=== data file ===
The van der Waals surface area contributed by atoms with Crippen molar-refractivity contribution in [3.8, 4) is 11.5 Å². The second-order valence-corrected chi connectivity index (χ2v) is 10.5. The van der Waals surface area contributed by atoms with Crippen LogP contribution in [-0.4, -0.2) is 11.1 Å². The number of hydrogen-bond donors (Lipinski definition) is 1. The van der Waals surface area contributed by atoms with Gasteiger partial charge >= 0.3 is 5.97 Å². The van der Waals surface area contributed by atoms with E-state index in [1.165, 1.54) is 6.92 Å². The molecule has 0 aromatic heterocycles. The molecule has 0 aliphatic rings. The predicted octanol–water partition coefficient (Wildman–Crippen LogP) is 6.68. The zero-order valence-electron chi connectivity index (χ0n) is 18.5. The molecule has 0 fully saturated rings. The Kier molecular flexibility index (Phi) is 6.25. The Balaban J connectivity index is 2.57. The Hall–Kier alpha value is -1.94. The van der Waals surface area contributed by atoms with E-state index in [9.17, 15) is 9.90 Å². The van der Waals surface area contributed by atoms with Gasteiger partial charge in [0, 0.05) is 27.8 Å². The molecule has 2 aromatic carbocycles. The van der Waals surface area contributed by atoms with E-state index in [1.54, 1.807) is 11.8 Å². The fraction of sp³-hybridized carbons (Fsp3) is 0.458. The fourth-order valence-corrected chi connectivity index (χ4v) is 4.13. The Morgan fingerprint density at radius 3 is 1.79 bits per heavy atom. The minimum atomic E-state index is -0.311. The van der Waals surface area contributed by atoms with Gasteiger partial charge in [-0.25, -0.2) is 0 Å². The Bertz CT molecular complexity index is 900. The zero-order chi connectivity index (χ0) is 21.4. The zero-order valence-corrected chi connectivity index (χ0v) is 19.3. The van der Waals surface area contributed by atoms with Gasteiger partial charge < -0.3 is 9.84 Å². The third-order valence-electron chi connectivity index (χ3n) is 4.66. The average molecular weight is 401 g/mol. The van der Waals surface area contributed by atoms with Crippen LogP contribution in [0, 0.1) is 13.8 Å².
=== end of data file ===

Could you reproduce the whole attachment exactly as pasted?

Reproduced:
The van der Waals surface area contributed by atoms with Crippen molar-refractivity contribution in [3.8, 4) is 11.5 Å². The second-order valence-corrected chi connectivity index (χ2v) is 10.5. The van der Waals surface area contributed by atoms with Crippen LogP contribution in [-0.4, -0.2) is 11.1 Å². The number of hydrogen-bond donors (Lipinski definition) is 1. The van der Waals surface area contributed by atoms with Gasteiger partial charge >= 0.3 is 5.97 Å². The van der Waals surface area contributed by atoms with E-state index in [1.165, 1.54) is 6.92 Å². The molecule has 0 aromatic heterocycles. The molecule has 0 aliphatic rings. The predicted octanol–water partition coefficient (Wildman–Crippen LogP) is 6.68. The zero-order valence-electron chi connectivity index (χ0n) is 18.5. The molecule has 0 fully saturated rings. The Kier molecular flexibility index (Phi) is 6.25. The Balaban J connectivity index is 2.57. The Hall–Kier alpha value is -1.94. The van der Waals surface area contributed by atoms with E-state index in [9.17, 15) is 9.90 Å². The van der Waals surface area contributed by atoms with Gasteiger partial charge in [0, 0.05) is 27.8 Å². The molecule has 2 aromatic carbocycles. The van der Waals surface area contributed by atoms with E-state index in [1.54, 1.807) is 11.8 Å². The fraction of sp³-hybridized carbons (Fsp3) is 0.458. The fourth-order valence-corrected chi connectivity index (χ4v) is 4.13. The Morgan fingerprint density at radius 3 is 1.79 bits per heavy atom. The minimum atomic E-state index is -0.311. The van der Waals surface area contributed by atoms with Gasteiger partial charge in [-0.25, -0.2) is 0 Å². The Bertz CT molecular complexity index is 900. The zero-order chi connectivity index (χ0) is 21.4. The zero-order valence-corrected chi connectivity index (χ0v) is 19.3. The van der Waals surface area contributed by atoms with Gasteiger partial charge < -0.3 is 9.84 Å². The third-order valence-electron chi connectivity index (χ3n) is 4.66. The average molecular weight is 401 g/mol. The van der Waals surface area contributed by atoms with Crippen LogP contribution in [0, 0.1) is 13.8 Å².